It is inevitable some time throughout your university career you will have to take courses outside of your comfort zone. There is a trend to create more well rounded students, so even math students likely have to take courses in social sciences or humanities. If you’re used to studying a certain way and cementing specific skills, taking a course far removed from your program may come as a shock. For me, this course was English. I have always preferred STEM and business courses such as accounting or economics. I typically have not done as well in courses, where there was not always a right or wrong answer. However, writing is an extremely important skill and I knew I had to improve in it despite despising the thought of taking an English class. Over the term I developed a few key skills that helped me succeed in a class I would have never expected to like or do well in.
Understand how to change your study style
You cannot study the same way for a calculation based chemistry exam and a long answer history exam, it is as simple as that. As much as it may take time to plan out your new study plan, it is well worth it. Just because it is a subjective test does not mean you have to spend less time on it. Reaching out to friends in programs similar to the course you are taking is a great way to learn new study strategies. Professors are also a great resource, visit their office hours to try to get a better understanding of what they are looking for on the exam.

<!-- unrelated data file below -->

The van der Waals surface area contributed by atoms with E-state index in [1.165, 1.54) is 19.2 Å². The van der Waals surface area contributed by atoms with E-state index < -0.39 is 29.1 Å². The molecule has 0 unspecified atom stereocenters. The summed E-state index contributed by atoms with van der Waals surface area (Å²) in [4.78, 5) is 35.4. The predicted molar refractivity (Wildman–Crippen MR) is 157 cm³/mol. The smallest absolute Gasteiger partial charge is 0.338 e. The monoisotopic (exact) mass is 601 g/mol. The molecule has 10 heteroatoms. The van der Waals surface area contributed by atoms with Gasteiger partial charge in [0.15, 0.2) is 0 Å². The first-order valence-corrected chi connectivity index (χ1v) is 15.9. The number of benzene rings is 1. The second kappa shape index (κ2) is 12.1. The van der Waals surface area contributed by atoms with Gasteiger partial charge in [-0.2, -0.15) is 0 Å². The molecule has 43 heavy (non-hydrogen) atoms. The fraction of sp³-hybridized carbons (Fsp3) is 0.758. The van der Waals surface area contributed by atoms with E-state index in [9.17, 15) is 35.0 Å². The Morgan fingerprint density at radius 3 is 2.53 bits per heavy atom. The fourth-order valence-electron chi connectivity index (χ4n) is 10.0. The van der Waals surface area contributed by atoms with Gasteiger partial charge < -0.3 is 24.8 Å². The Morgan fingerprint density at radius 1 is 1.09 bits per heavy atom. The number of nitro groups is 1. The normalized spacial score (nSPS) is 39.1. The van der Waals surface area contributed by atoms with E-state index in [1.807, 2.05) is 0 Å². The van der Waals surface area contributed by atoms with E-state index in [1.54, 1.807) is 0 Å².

Don’t underestimate the class
Listen, just because you think you are a big shot engineer doesn’t mean you can pass art history without trying. Often elective classes you may think are easy end up being your lowest mark. Don’t skip your classes to study other subjects, you will need to study twice as hard to make up for all the lectures you missed. Students often spend too much time focusing on their core classes and not enough on their electives. You don’t have to become an expert in the subject matter, but you should become comfortable with the material. This is your opportunity to learn something you may have never thought you would, so make the most out of it.
If you are like me, you will save all the assignments you dislike to last. When taking a course you dislike, this likely means all your assignments for that class will go to the bottom of the to-do list. This is not a good strategy since often you will have the least motivation for completing these assignments and they will take the longest time to complete. Set achievable goals for completing your least favourite coursework and reward yourself after completing these goals. Getting tough and uninteresting assignments out of the way takes a load off your back.
It is important to become a well rounded student. Only completing courses you are comfortable with will not diversify your skill set. Whether it is in school or on the job, you will have to use skills you are not used to or good at, so better to learn them earlier rather than later. It may be intimidating being so used to a certain type of testing and studying style and needing to quickly adapt. However, challenges like this will make you a more resilient student, as well as show future employers that you can adapt to change.